You have also misrepresented the time coverage of the study. The most recent date covered by the sediment core is a date that is more than 1,500 years ago (see radio carbon dates of the core sections in table 1 showing the first section as being dated to 1,468 years before present [BP], - note BP corresponds to 1950 "Before Present (BP) years is a time scale used in archaeology, geology, and other scientific disciplines to specify when events in the past occurred. Because the "present" time changes, standard practice is to use 1950 as the arbitrary origin of the age scale. For example, 1500 BP means 1500 years before 1950, that is, in the year 450 CE.), thus the study provides no data concerning the impact of the increase in CO2 levels due to human activity since 1850.

    Orkneygal: Why did you not include the following direct quote from the study?

    "There is clear evidence that over the last 30 years the
    Arctic has been experiencing dramatic environmental
    changes (e.g., Serreze et al. 2000; Comiso and Parkinson
    2004). Most notably, there has been a rapid decline in the
    extent and thickness of sea-ice in summer and more recently
    in winter as well (e.g., Parkinson et al. 1999; Comiso 2002;
    Serreze et al. 2003; Rigor and Wallace 2004; Meier et al.
    2005; Comiso 2006; Comiso et al. 2008; Stroeve et al.
    2008). It has been suggested that if the present trend continues
    the Arctic could experience ice-free summers within
    30 years (Stroeve et al. 2008). There is, however, debate on
    the relative influence of natural versus anthropogenic forcing
    on these recent changes. The decline in sea-ice, which
    began in the late 1970s, occurred contemporaneously with a
    major shift in Arctic atmospheric and oceanic circulation
    (Walsh et al. 1996), hence referred to as the Arctic Oscillation
    (Thompson and Wallace 1998). At this time, there was
    a weakening of the Arctic High that is situated over the
    Beaufort Sea and intensification of the Icelandic Low, conditions
    characteristic of the positive phase of the Arctic Oscillation
    (+AO). In response, the Beaufort Gyre contracted
    and the Transpolar Drift shifted away from Siberia to a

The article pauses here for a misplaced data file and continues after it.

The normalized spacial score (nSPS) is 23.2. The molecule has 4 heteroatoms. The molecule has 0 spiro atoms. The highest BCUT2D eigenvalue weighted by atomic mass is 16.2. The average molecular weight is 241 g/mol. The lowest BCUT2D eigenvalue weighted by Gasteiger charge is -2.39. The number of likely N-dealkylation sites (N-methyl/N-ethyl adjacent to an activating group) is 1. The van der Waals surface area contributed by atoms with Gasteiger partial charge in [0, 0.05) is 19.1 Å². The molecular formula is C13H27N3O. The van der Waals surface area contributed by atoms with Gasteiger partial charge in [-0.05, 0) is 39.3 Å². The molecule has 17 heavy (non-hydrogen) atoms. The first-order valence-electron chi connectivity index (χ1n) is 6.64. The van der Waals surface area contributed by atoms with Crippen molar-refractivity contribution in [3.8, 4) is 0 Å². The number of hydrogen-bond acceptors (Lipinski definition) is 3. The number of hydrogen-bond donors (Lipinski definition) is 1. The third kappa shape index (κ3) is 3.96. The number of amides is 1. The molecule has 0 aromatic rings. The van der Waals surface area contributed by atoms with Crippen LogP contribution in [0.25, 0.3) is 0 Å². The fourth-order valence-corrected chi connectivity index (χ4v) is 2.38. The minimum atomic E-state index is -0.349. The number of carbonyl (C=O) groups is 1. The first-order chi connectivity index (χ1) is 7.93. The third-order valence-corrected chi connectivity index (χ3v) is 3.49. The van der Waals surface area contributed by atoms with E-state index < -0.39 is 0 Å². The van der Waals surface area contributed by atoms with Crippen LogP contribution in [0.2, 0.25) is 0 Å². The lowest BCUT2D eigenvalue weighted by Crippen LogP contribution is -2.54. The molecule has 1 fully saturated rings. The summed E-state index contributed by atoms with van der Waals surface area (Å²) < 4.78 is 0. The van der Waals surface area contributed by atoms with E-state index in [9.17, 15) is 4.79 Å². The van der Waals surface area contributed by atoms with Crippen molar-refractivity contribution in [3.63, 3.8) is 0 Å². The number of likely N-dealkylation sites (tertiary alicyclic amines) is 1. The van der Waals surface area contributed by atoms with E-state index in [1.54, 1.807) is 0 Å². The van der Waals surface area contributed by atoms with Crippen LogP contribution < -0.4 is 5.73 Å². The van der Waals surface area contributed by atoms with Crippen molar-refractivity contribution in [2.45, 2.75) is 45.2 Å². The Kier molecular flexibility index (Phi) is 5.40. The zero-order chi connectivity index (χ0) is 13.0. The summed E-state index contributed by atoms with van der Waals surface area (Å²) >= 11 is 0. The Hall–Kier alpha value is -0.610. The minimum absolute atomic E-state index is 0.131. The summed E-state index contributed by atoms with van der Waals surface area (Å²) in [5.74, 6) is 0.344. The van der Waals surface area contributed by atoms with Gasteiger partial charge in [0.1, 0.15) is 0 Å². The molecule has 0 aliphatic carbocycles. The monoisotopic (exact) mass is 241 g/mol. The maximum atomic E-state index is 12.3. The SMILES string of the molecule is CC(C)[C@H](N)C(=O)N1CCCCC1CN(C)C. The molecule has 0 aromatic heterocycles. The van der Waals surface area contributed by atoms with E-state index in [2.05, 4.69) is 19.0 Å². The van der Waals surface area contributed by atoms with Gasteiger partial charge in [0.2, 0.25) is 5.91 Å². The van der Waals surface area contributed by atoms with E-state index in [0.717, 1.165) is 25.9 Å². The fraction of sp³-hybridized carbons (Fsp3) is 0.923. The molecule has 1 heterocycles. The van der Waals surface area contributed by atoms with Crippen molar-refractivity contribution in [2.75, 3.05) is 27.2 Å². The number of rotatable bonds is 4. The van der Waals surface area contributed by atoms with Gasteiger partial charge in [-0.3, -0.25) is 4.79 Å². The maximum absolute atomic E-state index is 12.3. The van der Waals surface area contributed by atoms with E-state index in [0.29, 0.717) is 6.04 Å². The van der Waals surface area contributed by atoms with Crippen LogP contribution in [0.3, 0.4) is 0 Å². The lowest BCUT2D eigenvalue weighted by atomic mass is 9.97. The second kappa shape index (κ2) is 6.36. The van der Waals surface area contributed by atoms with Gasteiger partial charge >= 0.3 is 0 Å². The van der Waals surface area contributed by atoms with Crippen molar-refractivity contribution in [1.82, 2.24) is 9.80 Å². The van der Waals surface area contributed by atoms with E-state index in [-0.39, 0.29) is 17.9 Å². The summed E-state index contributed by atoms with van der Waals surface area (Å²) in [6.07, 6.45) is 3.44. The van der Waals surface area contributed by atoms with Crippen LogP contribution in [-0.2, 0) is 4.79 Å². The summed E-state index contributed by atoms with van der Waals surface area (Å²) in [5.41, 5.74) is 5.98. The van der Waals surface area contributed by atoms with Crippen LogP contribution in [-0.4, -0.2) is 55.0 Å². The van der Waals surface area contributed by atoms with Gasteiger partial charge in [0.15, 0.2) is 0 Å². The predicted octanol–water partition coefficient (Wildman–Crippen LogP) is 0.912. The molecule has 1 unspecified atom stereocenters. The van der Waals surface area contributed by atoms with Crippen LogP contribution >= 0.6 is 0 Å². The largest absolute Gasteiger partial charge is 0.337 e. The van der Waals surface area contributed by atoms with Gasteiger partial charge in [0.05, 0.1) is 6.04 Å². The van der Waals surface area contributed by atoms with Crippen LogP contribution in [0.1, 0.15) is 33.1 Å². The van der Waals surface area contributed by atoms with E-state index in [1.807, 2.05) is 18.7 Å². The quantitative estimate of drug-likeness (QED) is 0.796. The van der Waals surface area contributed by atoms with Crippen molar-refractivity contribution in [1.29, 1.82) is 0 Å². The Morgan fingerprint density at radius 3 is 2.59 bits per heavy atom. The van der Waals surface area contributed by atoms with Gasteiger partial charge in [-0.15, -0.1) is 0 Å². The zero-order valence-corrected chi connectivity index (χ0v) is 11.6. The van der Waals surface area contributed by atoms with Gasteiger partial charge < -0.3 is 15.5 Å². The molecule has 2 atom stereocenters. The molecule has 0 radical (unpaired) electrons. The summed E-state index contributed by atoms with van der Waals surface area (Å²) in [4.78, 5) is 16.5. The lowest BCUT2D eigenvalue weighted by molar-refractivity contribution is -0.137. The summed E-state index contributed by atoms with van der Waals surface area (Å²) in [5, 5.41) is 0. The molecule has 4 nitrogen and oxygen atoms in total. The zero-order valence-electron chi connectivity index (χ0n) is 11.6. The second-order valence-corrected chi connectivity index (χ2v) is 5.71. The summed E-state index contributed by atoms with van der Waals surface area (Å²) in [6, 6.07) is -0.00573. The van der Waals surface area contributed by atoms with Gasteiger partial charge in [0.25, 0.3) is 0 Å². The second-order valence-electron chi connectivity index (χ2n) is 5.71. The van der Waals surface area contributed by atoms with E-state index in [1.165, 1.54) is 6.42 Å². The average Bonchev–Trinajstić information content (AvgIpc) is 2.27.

more central position in the Arctic Ocean. The decline in
    Arctic sea ice associated with the +AO results primarily
    from the rapid removal of older, thicker ice from Arctic
    through Fram Strait and intensified cyclonic atmospheric
    circulation that brings warm air into Arctic, thus increasing
    sea-ice melt (Meier et al. 2005). However, sea ice has continued
    its rapid decline, since the AO returned to a more
    neutral state in the late 1990s, suggesting that anthropogenic
    warming of surface air temperatures is playing a role in the
    loss (Overland and Wang 2005), as now recognized by the
    Intergovernmental Panel on Climate Change (IPCC 2007)."

    The study states:

    "Nevertheless, the dinocyst reconstructions for site
    HLY0501-05 clearly show that sea-surface conditions, notably
    sea-ice cover, have fluctuated significantly during the
    Holocene. Since the early Holocene, sea-ice cover exhibits
    a general decreasing trend. This is in direct contrast to the
    eastern Arctic where sea-ice cover was substantially reduced
    during the early to mid-Holocene and has increased over the
    last 3000 years (Dyke et al. 1996; Dyke et al. 1997; Levac
    et al. 2001; Mudie et al. 2006; Rochon et al. 2006). Superimposed
    on these long-term changes are millennial-scale
    variations that appear to be quasi-cyclic, with minima in
    sea-ice cover and corresponding maxima in summer SSS
    and SST occurring about every 2500–3000 years. This type
    of cyclicity may be associated with regional climate
    changes. One possible mechanism is related to changes in